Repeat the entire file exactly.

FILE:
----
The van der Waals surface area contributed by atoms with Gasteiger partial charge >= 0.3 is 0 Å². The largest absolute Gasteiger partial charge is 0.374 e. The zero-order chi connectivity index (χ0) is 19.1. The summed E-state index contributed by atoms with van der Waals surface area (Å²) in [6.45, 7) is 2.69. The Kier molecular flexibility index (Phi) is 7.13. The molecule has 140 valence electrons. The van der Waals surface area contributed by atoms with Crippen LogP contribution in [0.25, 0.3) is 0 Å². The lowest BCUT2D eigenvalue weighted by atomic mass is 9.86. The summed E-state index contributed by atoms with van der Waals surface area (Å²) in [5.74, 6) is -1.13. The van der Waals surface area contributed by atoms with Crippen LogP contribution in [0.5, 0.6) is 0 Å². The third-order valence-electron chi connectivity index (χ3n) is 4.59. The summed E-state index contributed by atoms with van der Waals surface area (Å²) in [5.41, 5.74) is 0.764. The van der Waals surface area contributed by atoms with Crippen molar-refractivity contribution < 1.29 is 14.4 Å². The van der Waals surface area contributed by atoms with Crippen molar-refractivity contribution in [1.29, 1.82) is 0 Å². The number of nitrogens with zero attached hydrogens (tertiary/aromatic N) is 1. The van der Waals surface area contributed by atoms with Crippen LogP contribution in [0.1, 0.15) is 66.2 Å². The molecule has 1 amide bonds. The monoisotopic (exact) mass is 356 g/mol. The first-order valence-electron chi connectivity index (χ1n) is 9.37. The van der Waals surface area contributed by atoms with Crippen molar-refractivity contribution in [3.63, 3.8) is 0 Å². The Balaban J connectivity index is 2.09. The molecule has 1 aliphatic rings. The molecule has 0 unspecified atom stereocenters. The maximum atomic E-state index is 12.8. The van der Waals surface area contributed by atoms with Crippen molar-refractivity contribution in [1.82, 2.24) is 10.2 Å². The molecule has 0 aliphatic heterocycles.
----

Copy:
The van der Waals surface area contributed by atoms with Gasteiger partial charge >= 0.3 is 0 Å². The largest absolute Gasteiger partial charge is 0.374 e. The zero-order chi connectivity index (χ0) is 19.1. The summed E-state index contributed by atoms with van der Waals surface area (Å²) in [6.45, 7) is 2.69. The Kier molecular flexibility index (Phi) is 7.13. The molecule has 140 valence electrons. The van der Waals surface area contributed by atoms with Crippen LogP contribution in [0.25, 0.3) is 0 Å². The lowest BCUT2D eigenvalue weighted by atomic mass is 9.86. The summed E-state index contributed by atoms with van der Waals surface area (Å²) in [5.74, 6) is -1.13. The van der Waals surface area contributed by atoms with Crippen LogP contribution in [0.5, 0.6) is 0 Å². The third-order valence-electron chi connectivity index (χ3n) is 4.59. The summed E-state index contributed by atoms with van der Waals surface area (Å²) in [5.41, 5.74) is 0.764. The van der Waals surface area contributed by atoms with Crippen molar-refractivity contribution < 1.29 is 14.4 Å². The van der Waals surface area contributed by atoms with Crippen molar-refractivity contribution in [1.29, 1.82) is 0 Å². The number of nitrogens with zero attached hydrogens (tertiary/aromatic N) is 1. The van der Waals surface area contributed by atoms with Crippen LogP contribution in [0.1, 0.15) is 66.2 Å². The molecule has 1 amide bonds. The monoisotopic (exact) mass is 356 g/mol. The first-order valence-electron chi connectivity index (χ1n) is 9.37. The van der Waals surface area contributed by atoms with Crippen molar-refractivity contribution in [3.63, 3.8) is 0 Å². The Balaban J connectivity index is 2.09. The molecule has 1 aliphatic rings. The molecule has 0 unspecified atom stereocenters. The maximum atomic E-state index is 12.8. The van der Waals surface area contributed by atoms with Crippen molar-refractivity contribution in [1.82, 2.24) is 10.2 Å². The molecule has 0 aliphatic heterocycles.